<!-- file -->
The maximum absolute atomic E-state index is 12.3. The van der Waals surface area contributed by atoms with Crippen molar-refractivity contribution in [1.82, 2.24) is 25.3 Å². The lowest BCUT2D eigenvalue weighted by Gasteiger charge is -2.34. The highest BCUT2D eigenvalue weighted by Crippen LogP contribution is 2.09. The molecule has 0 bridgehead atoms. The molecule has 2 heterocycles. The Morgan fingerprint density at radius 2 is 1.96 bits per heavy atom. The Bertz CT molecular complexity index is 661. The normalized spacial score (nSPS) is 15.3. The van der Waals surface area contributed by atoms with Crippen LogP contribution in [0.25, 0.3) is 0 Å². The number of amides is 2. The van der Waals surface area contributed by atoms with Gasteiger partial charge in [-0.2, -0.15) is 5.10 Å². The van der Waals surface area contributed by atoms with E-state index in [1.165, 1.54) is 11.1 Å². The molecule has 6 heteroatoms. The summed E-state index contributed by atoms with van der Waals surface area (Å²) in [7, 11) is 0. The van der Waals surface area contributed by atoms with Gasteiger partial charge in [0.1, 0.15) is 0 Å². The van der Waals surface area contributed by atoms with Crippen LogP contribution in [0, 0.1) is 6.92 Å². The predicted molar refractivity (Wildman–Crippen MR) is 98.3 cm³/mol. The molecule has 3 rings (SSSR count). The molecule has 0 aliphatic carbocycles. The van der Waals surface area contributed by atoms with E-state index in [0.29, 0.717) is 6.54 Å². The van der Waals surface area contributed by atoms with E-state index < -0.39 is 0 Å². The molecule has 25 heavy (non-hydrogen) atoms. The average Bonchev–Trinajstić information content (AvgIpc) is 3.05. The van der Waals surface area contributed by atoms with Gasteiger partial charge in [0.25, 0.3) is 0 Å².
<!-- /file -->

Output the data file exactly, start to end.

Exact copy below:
The maximum absolute atomic E-state index is 12.3. The van der Waals surface area contributed by atoms with Crippen molar-refractivity contribution in [1.82, 2.24) is 25.3 Å². The lowest BCUT2D eigenvalue weighted by Gasteiger charge is -2.34. The highest BCUT2D eigenvalue weighted by Crippen LogP contribution is 2.09. The molecule has 0 bridgehead atoms. The molecule has 2 heterocycles. The Morgan fingerprint density at radius 2 is 1.96 bits per heavy atom. The Bertz CT molecular complexity index is 661. The normalized spacial score (nSPS) is 15.3. The van der Waals surface area contributed by atoms with Crippen LogP contribution in [0.25, 0.3) is 0 Å². The number of amides is 2. The van der Waals surface area contributed by atoms with Gasteiger partial charge in [-0.2, -0.15) is 5.10 Å². The van der Waals surface area contributed by atoms with E-state index in [1.165, 1.54) is 11.1 Å². The molecule has 6 heteroatoms. The summed E-state index contributed by atoms with van der Waals surface area (Å²) in [7, 11) is 0. The van der Waals surface area contributed by atoms with Gasteiger partial charge in [0.1, 0.15) is 0 Å². The van der Waals surface area contributed by atoms with Crippen LogP contribution in [0, 0.1) is 6.92 Å². The predicted molar refractivity (Wildman–Crippen MR) is 98.3 cm³/mol. The molecule has 3 rings (SSSR count). The molecule has 0 aliphatic carbocycles. The van der Waals surface area contributed by atoms with E-state index in [0.29, 0.717) is 6.54 Å². The van der Waals surface area contributed by atoms with E-state index < -0.39 is 0 Å². The molecule has 25 heavy (non-hydrogen) atoms. The average Bonchev–Trinajstić information content (AvgIpc) is 3.05. The van der Waals surface area contributed by atoms with Gasteiger partial charge in [0.25, 0.3) is 0 Å².